Sunset on the beach at Seahouses.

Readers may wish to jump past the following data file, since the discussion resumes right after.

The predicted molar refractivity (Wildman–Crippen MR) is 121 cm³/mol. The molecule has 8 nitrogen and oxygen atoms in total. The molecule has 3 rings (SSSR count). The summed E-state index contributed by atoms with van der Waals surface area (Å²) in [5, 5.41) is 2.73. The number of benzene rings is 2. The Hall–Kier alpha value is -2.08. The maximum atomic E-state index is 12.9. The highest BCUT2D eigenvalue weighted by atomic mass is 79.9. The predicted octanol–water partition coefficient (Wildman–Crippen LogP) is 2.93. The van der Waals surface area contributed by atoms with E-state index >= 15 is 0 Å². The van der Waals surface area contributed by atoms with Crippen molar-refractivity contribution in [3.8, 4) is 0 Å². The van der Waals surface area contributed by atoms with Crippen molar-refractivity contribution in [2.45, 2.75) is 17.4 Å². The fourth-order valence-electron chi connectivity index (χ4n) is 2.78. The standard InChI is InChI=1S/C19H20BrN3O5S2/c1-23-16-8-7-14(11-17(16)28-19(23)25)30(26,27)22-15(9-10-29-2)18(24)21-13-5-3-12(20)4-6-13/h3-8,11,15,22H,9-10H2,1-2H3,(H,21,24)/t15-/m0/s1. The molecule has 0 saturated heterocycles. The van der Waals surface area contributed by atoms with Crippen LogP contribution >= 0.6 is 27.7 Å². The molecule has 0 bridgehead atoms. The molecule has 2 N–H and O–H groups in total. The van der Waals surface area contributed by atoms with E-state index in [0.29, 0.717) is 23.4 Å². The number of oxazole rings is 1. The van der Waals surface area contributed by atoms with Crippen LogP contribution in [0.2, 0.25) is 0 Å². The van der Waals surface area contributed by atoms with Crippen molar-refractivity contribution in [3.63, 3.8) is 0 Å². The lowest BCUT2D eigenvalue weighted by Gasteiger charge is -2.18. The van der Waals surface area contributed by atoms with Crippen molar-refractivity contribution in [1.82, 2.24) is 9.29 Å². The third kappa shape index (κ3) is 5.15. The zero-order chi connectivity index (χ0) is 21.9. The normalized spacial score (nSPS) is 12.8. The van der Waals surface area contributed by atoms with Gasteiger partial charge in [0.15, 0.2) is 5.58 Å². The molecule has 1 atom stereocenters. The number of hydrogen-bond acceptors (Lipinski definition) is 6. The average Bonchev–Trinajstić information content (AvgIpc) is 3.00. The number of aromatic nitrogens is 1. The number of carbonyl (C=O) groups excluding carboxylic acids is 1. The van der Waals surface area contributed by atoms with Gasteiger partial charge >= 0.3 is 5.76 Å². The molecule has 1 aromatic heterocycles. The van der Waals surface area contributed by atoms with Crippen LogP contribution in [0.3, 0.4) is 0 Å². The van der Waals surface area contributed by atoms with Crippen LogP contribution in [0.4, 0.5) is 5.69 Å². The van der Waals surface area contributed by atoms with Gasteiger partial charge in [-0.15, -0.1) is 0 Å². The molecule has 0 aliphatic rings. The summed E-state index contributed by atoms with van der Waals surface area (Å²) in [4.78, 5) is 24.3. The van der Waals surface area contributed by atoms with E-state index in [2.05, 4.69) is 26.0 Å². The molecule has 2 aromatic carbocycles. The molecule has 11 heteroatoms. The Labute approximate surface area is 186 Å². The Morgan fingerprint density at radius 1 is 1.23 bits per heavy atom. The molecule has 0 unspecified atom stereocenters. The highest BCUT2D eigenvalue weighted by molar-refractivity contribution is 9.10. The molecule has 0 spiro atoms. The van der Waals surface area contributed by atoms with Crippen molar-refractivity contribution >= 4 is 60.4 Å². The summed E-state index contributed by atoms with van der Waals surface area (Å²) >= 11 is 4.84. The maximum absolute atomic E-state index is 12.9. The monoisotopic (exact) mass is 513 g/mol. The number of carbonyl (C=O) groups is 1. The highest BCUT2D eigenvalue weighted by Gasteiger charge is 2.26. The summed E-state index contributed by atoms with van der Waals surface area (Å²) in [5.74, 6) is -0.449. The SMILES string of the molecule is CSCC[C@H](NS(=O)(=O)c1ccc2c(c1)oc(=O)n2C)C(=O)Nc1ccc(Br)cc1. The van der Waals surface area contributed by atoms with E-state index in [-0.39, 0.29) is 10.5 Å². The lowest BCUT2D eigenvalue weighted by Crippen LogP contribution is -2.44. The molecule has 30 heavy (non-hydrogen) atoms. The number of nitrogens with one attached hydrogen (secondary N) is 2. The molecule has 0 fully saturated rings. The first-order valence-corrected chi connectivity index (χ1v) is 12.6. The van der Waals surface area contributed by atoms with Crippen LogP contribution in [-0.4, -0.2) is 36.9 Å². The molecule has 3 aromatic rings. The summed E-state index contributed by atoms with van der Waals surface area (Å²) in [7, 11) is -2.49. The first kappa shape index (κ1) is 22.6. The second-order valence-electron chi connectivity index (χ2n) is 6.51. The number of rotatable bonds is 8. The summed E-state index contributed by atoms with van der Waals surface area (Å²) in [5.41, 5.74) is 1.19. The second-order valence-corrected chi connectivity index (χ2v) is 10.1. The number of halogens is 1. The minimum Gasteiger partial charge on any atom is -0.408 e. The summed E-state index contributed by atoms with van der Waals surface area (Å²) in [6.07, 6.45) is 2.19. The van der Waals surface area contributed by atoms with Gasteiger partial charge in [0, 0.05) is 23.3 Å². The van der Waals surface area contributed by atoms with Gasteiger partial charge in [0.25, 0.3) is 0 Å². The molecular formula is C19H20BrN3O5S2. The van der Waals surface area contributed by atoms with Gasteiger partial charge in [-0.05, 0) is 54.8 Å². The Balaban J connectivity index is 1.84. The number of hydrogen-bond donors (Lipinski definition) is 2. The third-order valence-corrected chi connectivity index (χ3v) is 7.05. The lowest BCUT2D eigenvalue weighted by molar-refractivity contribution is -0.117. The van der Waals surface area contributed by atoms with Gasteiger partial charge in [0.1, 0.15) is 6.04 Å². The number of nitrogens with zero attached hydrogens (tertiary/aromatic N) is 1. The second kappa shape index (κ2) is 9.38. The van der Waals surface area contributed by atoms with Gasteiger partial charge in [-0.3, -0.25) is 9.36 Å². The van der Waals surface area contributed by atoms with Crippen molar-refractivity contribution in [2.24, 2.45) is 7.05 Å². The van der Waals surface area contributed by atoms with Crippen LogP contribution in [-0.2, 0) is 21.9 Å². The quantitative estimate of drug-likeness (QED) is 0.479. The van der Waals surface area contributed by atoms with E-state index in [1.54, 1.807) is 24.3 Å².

The sun is just starting to set and a walk on the beach is called for. The tide is out again and the setting sun on the vast stretches of damp sand is quite pretty. The Farne Islands don't seem that far out there, except we know better now. The funny thing is how the lighthouses look, they seem like they are right next to each other although we know one of them is kind of quite a bit behind the other one, the islands look like a big long island instead of ones quite far back from each other. We then make our way back in the growing darkness, trying to avoid the large group of school kids who have been running around the beach off in the distance and diving off the cliffs onto the sand. They make their way back to their coach waiting to take them away somewhere and we head back to our B&B and call it a day. 0 miles today on the bike, but I've already said that. There were quite a few miles of walking though.